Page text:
This article assesses squatted social centers in London as a means to understand the cycles, contexts and institutionalization processes of the local squatters movement. This diffuse social movement had its heyday in the late 1970s and early 1980s when there were 30,000 squatters and still exists today despite squatting in residential buildings being criminalized in 2012. Analysis is based on a database of 245 social centers, which are examined in terms of duration, time period, type of building and location. Important centers are briefly profiled and important factors affecting the squatters movement are examined, in particular institutionalization, gentrification, and criminalisation.
Temporary Nodes of Resistance to Capitalism
(Dis)covering the Victorian City
David W. Chapman
epochs rather than decades. How might a Victorianist, for instance, disentangle London from its Roman foundations, its walled medieval city, Georgian reconstruction and expansion, and, of course, its post-Victorian modernization? This is not a mere
Tower block failure discourse and economies of risk management in London's Olympic Park
The devastating fire in Grenfell Tower (London) on 14 June 2017, which trapped residents in the 24-story tower block, killing 72 people, gave renewed momentum to a long-running political and popular debate about the nature of tower block living and
Adapting the Gothic Metropolis
In the relatively recent past, adaptations and period dramas set in nineteenth-century London have aimed frequently to create an authentic-seeming image of this historical city. Instances of this commitment to verisimilitude can be found, moreover
Experiences of undocumented Latin American migrants in London
Ana Gutiérrez Garza
In March 2010, I visited Elephant and Castle, one of the so-called Latin American enclaves in South London, with my friend Jovanna from Bolivia. We went to Elephant because she wanted to get some salteñas (pastries) from a Bolivian woman who sells
Paris, Cultural Cartography, and Late Victorian Decadence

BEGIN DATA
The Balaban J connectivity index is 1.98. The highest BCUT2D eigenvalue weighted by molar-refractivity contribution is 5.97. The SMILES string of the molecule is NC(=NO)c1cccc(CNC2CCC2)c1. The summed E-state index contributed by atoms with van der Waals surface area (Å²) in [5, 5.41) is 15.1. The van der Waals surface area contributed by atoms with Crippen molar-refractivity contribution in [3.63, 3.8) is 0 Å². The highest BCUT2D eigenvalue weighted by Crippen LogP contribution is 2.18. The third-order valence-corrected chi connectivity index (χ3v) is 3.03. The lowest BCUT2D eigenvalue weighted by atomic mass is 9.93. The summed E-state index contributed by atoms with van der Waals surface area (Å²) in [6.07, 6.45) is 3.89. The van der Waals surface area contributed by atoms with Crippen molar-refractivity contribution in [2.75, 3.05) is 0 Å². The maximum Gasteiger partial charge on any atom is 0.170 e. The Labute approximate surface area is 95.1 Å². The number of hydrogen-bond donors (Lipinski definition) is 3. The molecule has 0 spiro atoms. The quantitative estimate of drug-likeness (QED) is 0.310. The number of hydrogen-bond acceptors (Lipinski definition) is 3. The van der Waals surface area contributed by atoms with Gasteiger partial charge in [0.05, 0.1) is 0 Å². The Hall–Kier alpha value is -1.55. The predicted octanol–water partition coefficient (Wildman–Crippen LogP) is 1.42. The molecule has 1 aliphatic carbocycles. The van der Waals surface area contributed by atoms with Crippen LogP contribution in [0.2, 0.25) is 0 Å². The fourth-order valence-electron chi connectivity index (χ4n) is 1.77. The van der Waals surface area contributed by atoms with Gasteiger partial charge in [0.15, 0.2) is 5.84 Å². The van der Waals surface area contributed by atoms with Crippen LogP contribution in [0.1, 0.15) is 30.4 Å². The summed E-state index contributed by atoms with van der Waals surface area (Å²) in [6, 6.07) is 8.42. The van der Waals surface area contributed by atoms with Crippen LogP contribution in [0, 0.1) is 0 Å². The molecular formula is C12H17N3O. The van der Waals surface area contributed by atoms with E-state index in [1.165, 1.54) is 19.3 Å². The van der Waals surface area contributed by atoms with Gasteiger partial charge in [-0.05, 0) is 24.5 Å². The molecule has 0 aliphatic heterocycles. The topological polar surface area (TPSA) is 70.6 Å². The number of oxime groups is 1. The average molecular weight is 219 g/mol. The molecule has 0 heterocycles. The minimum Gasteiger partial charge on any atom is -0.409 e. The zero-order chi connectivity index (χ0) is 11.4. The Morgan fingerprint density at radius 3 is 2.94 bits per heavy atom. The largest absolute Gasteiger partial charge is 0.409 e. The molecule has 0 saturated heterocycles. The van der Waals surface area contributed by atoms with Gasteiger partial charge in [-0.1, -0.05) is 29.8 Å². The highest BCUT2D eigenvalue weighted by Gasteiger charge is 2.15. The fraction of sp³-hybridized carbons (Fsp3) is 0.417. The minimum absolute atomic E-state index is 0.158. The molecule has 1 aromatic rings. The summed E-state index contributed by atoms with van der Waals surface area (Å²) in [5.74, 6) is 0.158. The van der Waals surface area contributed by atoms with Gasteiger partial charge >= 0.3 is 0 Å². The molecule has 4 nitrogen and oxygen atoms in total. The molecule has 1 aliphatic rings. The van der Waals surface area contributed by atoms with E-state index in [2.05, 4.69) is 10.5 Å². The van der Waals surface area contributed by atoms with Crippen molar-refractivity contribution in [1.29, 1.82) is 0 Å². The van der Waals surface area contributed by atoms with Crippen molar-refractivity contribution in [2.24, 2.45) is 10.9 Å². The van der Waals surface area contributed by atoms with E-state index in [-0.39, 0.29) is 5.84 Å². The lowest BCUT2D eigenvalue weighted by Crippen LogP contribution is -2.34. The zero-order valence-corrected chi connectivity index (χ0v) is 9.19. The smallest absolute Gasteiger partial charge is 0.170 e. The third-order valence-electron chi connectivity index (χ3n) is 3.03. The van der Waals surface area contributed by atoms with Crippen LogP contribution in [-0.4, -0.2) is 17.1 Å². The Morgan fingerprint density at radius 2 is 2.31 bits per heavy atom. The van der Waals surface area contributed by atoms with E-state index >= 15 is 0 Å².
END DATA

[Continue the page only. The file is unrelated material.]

The study of Decadence recently has attempted to counteract the perceived apoliticism of the movement by examining the spread of Decadent communities in opposition to larger ones of the nation state. This article seeks to both complicate and extend that discussion by turning to the ways in which the novelist George Moore and the poet and critic Arthur Symons transformed London through the importation of Parisian impressionism. Examining naturalism and impressionism, this article argues that London “disappears” as a symbol of the nation state and is transformed into the abstracted space of modern urbanity.
Boat Time and the Temporal Experience of London’s Liveaboard Boaters
live on the canals and rivers of London and the south-east. These include the River Thames before its tidal stretch past Teddington, the Grand Union Canal as far as Uxbridge, the Paddington Arm of the Grand Union Canal, the Regent’s Canal in Central
Dracula, Penny Dreadful, and the Logic of Repetition
anti-hero Vlad the Impaler, who travels to London disguised as an American entrepreneur and playboy so as to defeat the Order of the Dragon (an evil secret society that had transformed him into a vampire centuries before and murdered his wife). Penny
Containment and Excess in Snatch
Snatch (Guy Ritchie, 2000) is a comic-book gangster film that can be seen to represent the backlash against perceived notions of political correctness in what is effectively a public-schoolboy fantasy of working-class life in East London. However, the film also delineates the limits of this backlash in its depiction of minorities as either contained or excess. This is highlighted through the comic-book genre itself as well as the characterization. Thus, this article explores the tension between the genre, representation and Jewish identity.
Singing in Yiddish about London: 1880-1940 is the story of six Yiddish songs that tell of mainly East End people and places and experiences; these snippets of history give insights into what was happening in London at the time. They tell of poverty and work, of street life and of love. They tell of characters; an old fiddler, a bagel seller, a prostitute. They tell of places, the Pavilion Theatre, Victoria Park, Morgan Street. They sparkle with life, whether deeply moving or comic. This article explores Jewish history through the songs, as well as exploring the history of the songs themselves. The songs were collected in Denmark, Canada, Germany, Liverpool and London. The article describes some of the people who sung them, who collected them and who wrote them. There is a lot unknown about the songs and why they were written, so there is much to conjecture by London Yiddishists and folk collectors. These answers throw more light onto the politics and issues of the day. Today these songs are being performed by Vivi Lachs and Klezmer Klub, a London-based band who are seeking to revive them and imbue in them a sense of their meaning for today.